Those few Ravens left alive were returned to prison, to once again await their justly sentenced executions.

All the Ravens were returned to prison, that is, except the four Raven officers that yet lived, chief among them Samuel de’Marcos.

Duke Hope knew better than to kill a hero and create a martyr that would long be remembered. Much better, in his experience, to have pension them off and leave them to their own devices, recognised and then forgotten, to eventually die in a drunken stupor in some back country brawl when fame ran it’s course.

It was  announced that the four officers had redeemed themselves in service to the duchy, and had earned pardons for their crimes before the Duke’s High Court.

This served to get Duke Hope and the High Court off the hook for anything that wuold follow.

Now that the civil authority found them innocent, however, all four were remanded into the care of the Military for dismissal… and each had also been found guilty of a formal court-martial, their sentences still to serve.

Still officially sentenced to death, the four officers were given a final choice by the High Command, that wanted nothing to do with any of these monsters amongst the regular forces; to die by the headsmans axe, or to fight each other in the Mordant arena, to the death, winner taking his life and his freedom.

All four had fought together, and bled together. But they were also the ultimate realists. They knew that they had a choice of fighting and killing each other, and maybe one would go free, or refusing to fight and being butchered and dying together. The four were allowed to meet together to decide, and they came up with a plan. They would all do their best to fight for victory, each for their own reasons, but before they did, they shared with each other their secret plans and dreams for revenge for the wrongs done to each. Whoever was to win, they each pledged to the others that the survivor would work to bring all their dreams of revenge to fruition.

During the war, Baron Bruya Var had solidified and consolidated his power in the courts, eliminating other possible rivals to his position, but now he found himself impossibly blocked in his attempts to deny Samuel his chance for freedom. Too many Generals, now favored war-heroes, some even in the High Command, remembered how Samuels’ court-martial was fabricated at Var’s direction. It was one thing to deny Samuel a place in the army’s regular forces, but they were nevertheless strong enough to ensure that Samuel had an honest chance at freedom in the arena.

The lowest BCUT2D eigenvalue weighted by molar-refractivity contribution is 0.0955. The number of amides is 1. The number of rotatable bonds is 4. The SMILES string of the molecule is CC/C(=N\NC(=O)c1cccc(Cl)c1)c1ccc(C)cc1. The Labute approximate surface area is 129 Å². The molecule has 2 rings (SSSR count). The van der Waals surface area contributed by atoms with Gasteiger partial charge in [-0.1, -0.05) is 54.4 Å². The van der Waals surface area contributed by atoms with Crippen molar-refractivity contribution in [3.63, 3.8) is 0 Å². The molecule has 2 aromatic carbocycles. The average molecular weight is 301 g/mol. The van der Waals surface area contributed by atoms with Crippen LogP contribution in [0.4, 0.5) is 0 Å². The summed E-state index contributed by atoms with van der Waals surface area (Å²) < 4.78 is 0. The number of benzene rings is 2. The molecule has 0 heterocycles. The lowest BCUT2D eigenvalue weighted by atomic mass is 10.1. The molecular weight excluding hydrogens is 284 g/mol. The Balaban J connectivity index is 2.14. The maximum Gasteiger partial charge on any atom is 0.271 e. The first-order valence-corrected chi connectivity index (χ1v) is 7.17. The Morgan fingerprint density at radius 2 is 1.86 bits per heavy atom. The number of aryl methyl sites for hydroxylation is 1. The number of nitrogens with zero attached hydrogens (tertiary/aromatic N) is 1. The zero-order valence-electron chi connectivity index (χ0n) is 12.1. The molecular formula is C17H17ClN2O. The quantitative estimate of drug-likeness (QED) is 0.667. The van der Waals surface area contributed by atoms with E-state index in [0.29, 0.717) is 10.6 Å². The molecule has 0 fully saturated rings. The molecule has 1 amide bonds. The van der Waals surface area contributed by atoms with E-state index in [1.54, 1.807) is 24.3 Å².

Indeed, when the battle in the small arena of the Keep was over, no more than a brief side to the end of the war, no one present was surprised to see Samuel de’Marcos, the Undying, Raven One and Commander of the Front Line Brigade, walk out the gates of Mordant Keep alive… and free.

Indeed, Samuels’ incredible bravery and deeds on the field of battle had caused so many well known victories that he had become something of a darkly romantic hero to many people from afar, and that had been twisted by the rumormongers Duke Hope employed into a symbol of how, no matter the depths to which a man might have fallen, a loyal soldier of Mordant is still willing to commit himself to the defense of the people.

When Samuel finally had his freedom, he found that while his story and that of the Ravens was well known, when faced with the reality of his scars and haggard appearance, the first thing people were reminded of was not his heroism or bravery, but of the stigma of his court-martial, and his apparent willingness to kill his three fellow officers to earn his freedom. 

Samuel is free, and for now he travels on his own, moving from place to place, always staying within the borders of the duchy of Mordant, doing whatever small services he can to secure lodging and food.

Samuel knows, no matter what others might think, that the current lull in fighting, this brief pause in the war will end, all too soon. Few among the Western Kingdoms or the other Border Lords to the north and west knew the full scope of what Duke Friedlaw had begun in Madrigal, but Samuel knew full well the number of banners he had seen, and had learned the hard way what they meant. Whatever the reason the three united tribes had retreated back into the great mountains, they weren’t yet done. They would be back, and when they did, Samuel would be ready.